- an unfortunate hybrid with too many dreams/goals/projects to stay sane.
Readers, thanks for checking out another Author Spotlight Interview. Let’s give a good, hearty welcome to this week’s guest!
N. M. Rudolph is, in many regards, a stereotypical author. He has a lot of dreams, and he tries to capture them in words through his stories. However, he consists of a passionate fusion of heart and mind that will often surprise you with refreshing ingenuity.
N. M. Rudolph began writing before he can recall. The earliest poem he was able to preserve, however, is from when he was nine. Inspired by his father’s lifelong scholarliness, Rudolph gained a deep love of reading and writing. One of his fondest childhood memories is grabbing a volume from his father’s encyclopedia, flipping to a random page, and discovering far-off worlds.
Since then, he has become the innovative author and (sometimes) illustrator of three collections of poetry and one novel. In each work with his distinct style, Rudolph explores themes that reverberate deep in each of our souls: fear, hope, trust, betrayal, longing, despair, regret, and more.
Rudolph’s literature—whether in person or in print, poetry or prose—has been warmly and widely received, and he hopes to continue this outpouring for years to come.
He lives in Pennsylvania with his wife and their four-legged children, Sofia and Laela.
N.M., thanks for agreeing to be here today. Most author spotlight interviews start off with the boring stuff, but I know what readers REALLY want to know.
If you could have any pet (real/fantasy/no-allergies/no worries about feeding it) what would it be?
Dragon. Every time. They’re already notorious, but something about them suggests to me that they’re more magical, more primal that we’ve cared to imagine. Ancient, terrible, powerful creatures: there’s something truly cosmic about dragons.
There’s a reason dragons are a classic choice among fantasy fans!
What do you write? And how did you get started?
I’ve been writing forever! My dad is a lifelong scholar, so I grew to love reading and writing from a very young age. As a kid, I started with poems, letters, and a little stories. One of the earliest things I wrote was a kind of prequel to my novel Meadowvale. For an English class in middle school, I wrote a story about a brash rabbit general named Werbel who went on wily adventures. My older self thought he was an intriguing character, so Meadowvale is in essence his backstory.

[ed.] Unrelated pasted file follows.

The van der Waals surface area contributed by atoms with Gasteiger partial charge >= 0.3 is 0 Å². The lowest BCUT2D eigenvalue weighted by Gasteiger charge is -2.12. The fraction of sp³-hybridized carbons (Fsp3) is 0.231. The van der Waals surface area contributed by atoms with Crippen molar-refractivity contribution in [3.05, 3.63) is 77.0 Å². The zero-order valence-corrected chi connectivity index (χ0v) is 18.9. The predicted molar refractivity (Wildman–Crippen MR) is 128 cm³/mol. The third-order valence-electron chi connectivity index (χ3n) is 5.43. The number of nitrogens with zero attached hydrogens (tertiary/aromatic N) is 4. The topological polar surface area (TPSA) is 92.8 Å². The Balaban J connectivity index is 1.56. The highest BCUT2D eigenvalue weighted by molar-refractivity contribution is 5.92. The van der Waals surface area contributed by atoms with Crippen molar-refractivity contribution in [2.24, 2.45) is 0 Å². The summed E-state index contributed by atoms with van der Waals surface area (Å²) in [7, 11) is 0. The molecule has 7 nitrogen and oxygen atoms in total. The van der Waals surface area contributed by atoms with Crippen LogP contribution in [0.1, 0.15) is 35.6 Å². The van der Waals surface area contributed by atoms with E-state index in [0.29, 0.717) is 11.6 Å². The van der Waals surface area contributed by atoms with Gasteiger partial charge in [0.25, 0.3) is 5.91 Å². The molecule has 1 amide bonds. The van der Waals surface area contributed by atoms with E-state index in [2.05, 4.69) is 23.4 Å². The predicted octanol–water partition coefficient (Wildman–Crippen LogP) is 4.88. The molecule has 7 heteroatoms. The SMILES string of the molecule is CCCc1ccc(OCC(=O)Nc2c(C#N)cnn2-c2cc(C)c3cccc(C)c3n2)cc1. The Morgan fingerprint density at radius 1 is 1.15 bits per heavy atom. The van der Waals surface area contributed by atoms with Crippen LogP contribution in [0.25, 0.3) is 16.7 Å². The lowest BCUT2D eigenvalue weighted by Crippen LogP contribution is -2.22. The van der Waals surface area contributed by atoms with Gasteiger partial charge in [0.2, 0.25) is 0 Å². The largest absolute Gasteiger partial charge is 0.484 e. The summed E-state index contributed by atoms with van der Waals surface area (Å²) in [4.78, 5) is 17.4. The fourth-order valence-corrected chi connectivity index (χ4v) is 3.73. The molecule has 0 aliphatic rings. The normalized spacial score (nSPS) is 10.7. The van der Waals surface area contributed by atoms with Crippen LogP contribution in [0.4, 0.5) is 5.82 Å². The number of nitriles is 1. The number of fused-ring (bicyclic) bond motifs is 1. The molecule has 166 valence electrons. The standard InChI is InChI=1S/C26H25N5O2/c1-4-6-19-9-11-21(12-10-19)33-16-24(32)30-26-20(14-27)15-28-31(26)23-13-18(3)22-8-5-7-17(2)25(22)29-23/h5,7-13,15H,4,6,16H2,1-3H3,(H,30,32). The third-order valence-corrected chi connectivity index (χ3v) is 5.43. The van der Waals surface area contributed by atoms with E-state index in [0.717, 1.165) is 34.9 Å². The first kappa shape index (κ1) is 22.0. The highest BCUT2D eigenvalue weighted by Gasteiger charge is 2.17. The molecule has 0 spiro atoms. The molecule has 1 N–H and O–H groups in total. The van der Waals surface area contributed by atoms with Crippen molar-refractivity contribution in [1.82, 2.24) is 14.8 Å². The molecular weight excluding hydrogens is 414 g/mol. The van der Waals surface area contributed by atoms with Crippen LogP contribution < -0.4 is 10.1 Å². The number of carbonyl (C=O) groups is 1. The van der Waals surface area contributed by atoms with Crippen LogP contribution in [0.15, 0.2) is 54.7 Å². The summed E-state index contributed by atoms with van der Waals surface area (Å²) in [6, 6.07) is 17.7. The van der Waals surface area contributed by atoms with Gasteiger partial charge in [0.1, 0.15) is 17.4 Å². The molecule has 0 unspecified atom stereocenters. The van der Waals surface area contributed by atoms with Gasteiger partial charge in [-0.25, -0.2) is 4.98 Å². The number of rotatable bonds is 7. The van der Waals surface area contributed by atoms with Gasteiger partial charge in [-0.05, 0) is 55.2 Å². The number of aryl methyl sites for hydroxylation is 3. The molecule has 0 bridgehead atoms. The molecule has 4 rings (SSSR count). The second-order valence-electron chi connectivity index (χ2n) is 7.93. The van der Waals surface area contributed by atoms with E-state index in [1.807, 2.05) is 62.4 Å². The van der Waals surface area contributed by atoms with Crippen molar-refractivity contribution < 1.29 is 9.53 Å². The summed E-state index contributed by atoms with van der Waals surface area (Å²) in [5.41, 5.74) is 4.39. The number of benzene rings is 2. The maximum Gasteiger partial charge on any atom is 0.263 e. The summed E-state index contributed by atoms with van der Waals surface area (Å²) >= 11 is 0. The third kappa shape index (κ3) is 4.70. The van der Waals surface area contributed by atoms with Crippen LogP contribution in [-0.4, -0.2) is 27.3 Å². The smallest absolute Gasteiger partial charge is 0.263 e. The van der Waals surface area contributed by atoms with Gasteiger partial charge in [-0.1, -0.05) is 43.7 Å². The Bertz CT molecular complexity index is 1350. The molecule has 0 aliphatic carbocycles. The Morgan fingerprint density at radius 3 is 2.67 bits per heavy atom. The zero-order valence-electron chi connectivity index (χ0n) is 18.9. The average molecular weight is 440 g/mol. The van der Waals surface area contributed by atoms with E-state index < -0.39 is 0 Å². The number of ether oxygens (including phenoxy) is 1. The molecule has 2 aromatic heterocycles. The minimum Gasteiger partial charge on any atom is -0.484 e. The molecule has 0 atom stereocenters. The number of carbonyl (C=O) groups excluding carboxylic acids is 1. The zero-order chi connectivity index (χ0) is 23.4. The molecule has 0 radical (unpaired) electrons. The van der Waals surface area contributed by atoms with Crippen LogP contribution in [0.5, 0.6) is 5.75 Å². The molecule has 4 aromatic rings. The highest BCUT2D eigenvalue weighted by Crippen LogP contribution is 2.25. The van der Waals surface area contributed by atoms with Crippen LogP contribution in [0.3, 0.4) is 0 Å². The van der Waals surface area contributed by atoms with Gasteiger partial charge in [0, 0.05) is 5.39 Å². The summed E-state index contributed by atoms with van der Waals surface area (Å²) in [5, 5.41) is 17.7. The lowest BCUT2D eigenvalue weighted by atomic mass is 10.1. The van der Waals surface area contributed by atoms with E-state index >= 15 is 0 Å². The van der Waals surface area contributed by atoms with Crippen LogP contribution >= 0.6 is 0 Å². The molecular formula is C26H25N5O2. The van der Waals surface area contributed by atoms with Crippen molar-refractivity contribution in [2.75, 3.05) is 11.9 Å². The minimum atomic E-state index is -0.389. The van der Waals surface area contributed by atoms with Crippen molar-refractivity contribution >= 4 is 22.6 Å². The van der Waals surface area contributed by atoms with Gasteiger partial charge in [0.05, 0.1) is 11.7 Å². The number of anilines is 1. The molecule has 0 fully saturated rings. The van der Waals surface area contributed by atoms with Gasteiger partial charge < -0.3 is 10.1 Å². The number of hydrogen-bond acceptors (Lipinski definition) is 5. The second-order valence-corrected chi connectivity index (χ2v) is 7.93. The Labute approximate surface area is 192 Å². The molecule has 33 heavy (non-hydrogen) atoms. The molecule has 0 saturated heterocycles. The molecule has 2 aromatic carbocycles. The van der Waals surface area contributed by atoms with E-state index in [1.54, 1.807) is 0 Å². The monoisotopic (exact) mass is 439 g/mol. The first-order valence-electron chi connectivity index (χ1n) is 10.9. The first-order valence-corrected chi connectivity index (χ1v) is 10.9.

Meadowvale itself is a fantastic story. It’s built on a solid good-versus-evil foundation, but its richness reaches far beyond that. There’s an approachable but enigmatic magical language. There is a bevy of rabbit cultures, each with its own expertise and personality. There are great action, emotion, and even some songs woven into the tale. Splendid stuff!
I also have another novel coming up soon called Michael the Traveler. The story has a trippy multiverse vibe, but, if you let it sink into your heart, you’ll meet a lot of charming characters with momentous passions and inspiring adventures.
Besides that, I continue to write poetry. My form ebbs and flows, but I tend to favor strict rhyme and meter. I’ve published a few collections and have a bunch more in the works. Untold Tales is a collection of poems that consist of compelling new stories and some old tales reimagined.
Rumination recently came out and contains more somber poems to get you into a reflective mood.
What a great variety!
What do you like to read?
Fantasy and science fiction of course! I’m working through a delicious series by Brandon Sanderson called The Stormlight Archive. It’s the fourth book, and each novel is wonderfully long. Thus, I’ve been in this storyline for a long time now. C. S. Lewis is always a favorite. I really enjoyed Stephen King’s Dark Tower series. I read an amazing biography called Amazing Grace by Eric Metaxas. Oi! There are too many. We’ll just start there for now.
I made a mistake with Sanderson’s works — I was listening to a bunch of his shorts online in wake of his massively successful Kickstarter and found one of his books online, too. Only. It was just the first third of book 4. So, I’ve gotta go back and read the first 3 in that Stormlight archive and get ready for book 5!